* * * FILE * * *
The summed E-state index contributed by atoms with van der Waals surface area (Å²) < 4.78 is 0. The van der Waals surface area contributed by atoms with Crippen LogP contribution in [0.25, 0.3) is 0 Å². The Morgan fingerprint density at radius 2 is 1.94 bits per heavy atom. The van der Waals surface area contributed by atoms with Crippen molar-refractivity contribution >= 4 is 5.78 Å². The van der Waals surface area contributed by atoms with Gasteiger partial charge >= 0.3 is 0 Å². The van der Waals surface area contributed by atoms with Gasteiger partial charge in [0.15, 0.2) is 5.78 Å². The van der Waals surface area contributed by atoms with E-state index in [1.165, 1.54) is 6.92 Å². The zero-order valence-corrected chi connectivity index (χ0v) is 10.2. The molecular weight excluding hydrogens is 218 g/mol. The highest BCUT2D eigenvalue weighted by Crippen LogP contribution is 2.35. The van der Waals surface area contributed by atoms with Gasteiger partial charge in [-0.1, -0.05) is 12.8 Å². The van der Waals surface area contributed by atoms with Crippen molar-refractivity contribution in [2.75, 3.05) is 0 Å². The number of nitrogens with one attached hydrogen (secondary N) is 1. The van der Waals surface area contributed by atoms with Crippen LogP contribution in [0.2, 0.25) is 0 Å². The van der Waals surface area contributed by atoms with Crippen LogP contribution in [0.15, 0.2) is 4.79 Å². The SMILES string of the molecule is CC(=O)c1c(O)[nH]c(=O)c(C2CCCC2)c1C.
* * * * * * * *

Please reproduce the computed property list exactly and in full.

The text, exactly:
The summed E-state index contributed by atoms with van der Waals surface area (Å²) < 4.78 is 0. The van der Waals surface area contributed by atoms with Crippen LogP contribution in [0.25, 0.3) is 0 Å². The Morgan fingerprint density at radius 2 is 1.94 bits per heavy atom. The van der Waals surface area contributed by atoms with Crippen molar-refractivity contribution >= 4 is 5.78 Å². The van der Waals surface area contributed by atoms with Gasteiger partial charge >= 0.3 is 0 Å². The van der Waals surface area contributed by atoms with Gasteiger partial charge in [0.15, 0.2) is 5.78 Å². The van der Waals surface area contributed by atoms with E-state index in [1.165, 1.54) is 6.92 Å². The zero-order valence-corrected chi connectivity index (χ0v) is 10.2. The molecular weight excluding hydrogens is 218 g/mol. The highest BCUT2D eigenvalue weighted by Crippen LogP contribution is 2.35. The van der Waals surface area contributed by atoms with Gasteiger partial charge in [-0.1, -0.05) is 12.8 Å². The van der Waals surface area contributed by atoms with Crippen molar-refractivity contribution in [2.75, 3.05) is 0 Å². The number of nitrogens with one attached hydrogen (secondary N) is 1. The van der Waals surface area contributed by atoms with Crippen LogP contribution in [0.2, 0.25) is 0 Å². The van der Waals surface area contributed by atoms with Crippen LogP contribution in [0.15, 0.2) is 4.79 Å². The SMILES string of the molecule is CC(=O)c1c(O)[nH]c(=O)c(C2CCCC2)c1C.